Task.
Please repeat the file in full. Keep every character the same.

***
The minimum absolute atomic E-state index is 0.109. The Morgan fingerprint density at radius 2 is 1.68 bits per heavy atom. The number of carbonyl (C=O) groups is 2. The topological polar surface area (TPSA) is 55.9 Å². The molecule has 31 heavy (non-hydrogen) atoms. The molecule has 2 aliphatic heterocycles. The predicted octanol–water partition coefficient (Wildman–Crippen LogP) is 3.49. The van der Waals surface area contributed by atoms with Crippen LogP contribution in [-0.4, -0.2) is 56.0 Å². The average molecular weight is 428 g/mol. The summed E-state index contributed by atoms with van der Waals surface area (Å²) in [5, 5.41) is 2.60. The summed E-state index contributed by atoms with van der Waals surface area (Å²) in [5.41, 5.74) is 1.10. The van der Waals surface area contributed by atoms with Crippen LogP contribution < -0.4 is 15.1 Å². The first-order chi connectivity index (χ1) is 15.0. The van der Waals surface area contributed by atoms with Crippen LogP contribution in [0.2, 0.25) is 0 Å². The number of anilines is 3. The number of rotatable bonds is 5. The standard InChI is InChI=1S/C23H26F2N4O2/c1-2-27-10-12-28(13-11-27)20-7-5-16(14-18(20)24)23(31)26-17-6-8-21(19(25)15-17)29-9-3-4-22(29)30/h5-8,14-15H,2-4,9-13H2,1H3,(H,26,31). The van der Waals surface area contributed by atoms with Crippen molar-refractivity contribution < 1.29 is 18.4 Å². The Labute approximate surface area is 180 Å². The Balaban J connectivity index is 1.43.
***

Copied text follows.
The minimum absolute atomic E-state index is 0.109. The Morgan fingerprint density at radius 2 is 1.68 bits per heavy atom. The number of carbonyl (C=O) groups is 2. The topological polar surface area (TPSA) is 55.9 Å². The molecule has 31 heavy (non-hydrogen) atoms. The molecule has 2 aliphatic heterocycles. The predicted octanol–water partition coefficient (Wildman–Crippen LogP) is 3.49. The van der Waals surface area contributed by atoms with Crippen LogP contribution in [-0.4, -0.2) is 56.0 Å². The average molecular weight is 428 g/mol. The summed E-state index contributed by atoms with van der Waals surface area (Å²) in [5, 5.41) is 2.60. The summed E-state index contributed by atoms with van der Waals surface area (Å²) in [5.41, 5.74) is 1.10. The van der Waals surface area contributed by atoms with Crippen LogP contribution < -0.4 is 15.1 Å². The first-order chi connectivity index (χ1) is 15.0. The van der Waals surface area contributed by atoms with Crippen LogP contribution in [0.2, 0.25) is 0 Å². The number of anilines is 3. The number of rotatable bonds is 5. The standard InChI is InChI=1S/C23H26F2N4O2/c1-2-27-10-12-28(13-11-27)20-7-5-16(14-18(20)24)23(31)26-17-6-8-21(19(25)15-17)29-9-3-4-22(29)30/h5-8,14-15H,2-4,9-13H2,1H3,(H,26,31). The van der Waals surface area contributed by atoms with Crippen molar-refractivity contribution < 1.29 is 18.4 Å². The Labute approximate surface area is 180 Å². The Balaban J connectivity index is 1.43.